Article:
"Many works of science fiction as well as some forecasts by serious technologists and futurologists predict that enormous amounts of computing power will be available in the future. Let us suppose for a moment that these predictions are correct. One thing that later generations might do with their super-powerful computers is run detailed simulations of their forebears or of people like their forebears. Because their computers would be so powerful, they could run a great many such simulations. Suppose that these simulated people are conscious (as they would be if the simulations were sufficiently fine-grained and if a certain quite widely accepted position in the philosophy of mind is correct). Then it could be the case that the vast majority of minds like ours do not belong to the original race but rather to people simulated by the advanced descendants of an original race." Nick Bostrom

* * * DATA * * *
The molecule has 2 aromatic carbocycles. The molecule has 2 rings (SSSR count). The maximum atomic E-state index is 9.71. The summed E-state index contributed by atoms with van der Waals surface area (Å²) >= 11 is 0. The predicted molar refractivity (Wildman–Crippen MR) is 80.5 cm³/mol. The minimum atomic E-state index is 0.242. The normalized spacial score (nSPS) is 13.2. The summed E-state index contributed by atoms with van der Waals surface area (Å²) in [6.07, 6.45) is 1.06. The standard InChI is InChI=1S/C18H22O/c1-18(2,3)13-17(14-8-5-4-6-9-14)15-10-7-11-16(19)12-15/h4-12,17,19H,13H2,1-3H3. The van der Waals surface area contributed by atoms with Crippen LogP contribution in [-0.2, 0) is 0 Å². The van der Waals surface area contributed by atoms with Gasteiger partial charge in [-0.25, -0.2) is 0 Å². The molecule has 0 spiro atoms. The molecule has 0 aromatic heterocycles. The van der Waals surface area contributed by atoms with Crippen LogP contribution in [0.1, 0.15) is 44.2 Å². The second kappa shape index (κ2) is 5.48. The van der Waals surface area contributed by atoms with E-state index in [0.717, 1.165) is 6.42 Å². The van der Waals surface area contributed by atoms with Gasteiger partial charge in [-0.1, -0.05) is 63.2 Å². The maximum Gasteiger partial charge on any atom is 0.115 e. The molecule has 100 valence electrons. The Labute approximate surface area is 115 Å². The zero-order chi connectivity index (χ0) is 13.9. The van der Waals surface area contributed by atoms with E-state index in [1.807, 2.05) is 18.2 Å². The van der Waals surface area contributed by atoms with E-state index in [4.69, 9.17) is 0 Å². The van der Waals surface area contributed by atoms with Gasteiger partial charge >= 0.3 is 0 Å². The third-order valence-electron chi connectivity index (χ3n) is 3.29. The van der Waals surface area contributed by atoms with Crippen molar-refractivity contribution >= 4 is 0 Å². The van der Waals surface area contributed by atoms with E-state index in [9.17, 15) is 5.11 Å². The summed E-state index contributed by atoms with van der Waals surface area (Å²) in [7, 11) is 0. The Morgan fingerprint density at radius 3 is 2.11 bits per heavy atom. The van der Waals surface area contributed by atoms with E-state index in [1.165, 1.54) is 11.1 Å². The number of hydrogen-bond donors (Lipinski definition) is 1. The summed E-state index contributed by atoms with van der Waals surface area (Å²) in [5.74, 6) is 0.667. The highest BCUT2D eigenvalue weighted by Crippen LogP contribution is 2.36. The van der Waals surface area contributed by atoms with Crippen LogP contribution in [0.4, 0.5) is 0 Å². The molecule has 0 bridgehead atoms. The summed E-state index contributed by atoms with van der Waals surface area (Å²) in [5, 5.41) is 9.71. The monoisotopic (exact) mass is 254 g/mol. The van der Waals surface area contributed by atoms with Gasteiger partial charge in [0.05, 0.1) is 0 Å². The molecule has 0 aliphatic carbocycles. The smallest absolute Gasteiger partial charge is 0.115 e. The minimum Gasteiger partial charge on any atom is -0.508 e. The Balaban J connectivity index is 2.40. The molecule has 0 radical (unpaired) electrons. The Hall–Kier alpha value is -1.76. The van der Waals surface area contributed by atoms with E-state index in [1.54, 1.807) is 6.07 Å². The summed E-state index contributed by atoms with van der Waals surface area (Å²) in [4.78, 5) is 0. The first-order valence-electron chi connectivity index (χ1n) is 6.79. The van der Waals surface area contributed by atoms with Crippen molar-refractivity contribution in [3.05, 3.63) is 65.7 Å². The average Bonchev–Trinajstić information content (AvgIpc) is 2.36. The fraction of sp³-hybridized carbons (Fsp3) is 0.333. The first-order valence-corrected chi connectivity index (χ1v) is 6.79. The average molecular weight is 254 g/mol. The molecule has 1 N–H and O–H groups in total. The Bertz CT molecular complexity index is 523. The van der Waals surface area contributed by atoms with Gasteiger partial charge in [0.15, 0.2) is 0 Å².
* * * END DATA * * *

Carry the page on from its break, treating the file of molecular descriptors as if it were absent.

In 2003, philosopher Nick Bostrom proposed a trilemma that he called "the simulation argument".
"The fraction of human-level civilizations that reach a posthuman stage (that is, one capable of running high-fidelity ancestor simulations) is very close to zero", or
"The fraction of posthuman civilizations that are interested in running simulations of their evolutionary history, or variations thereof, is very close to zero", or
"The fraction of all people with our kind of experiences that are living in a simulation is very close to one."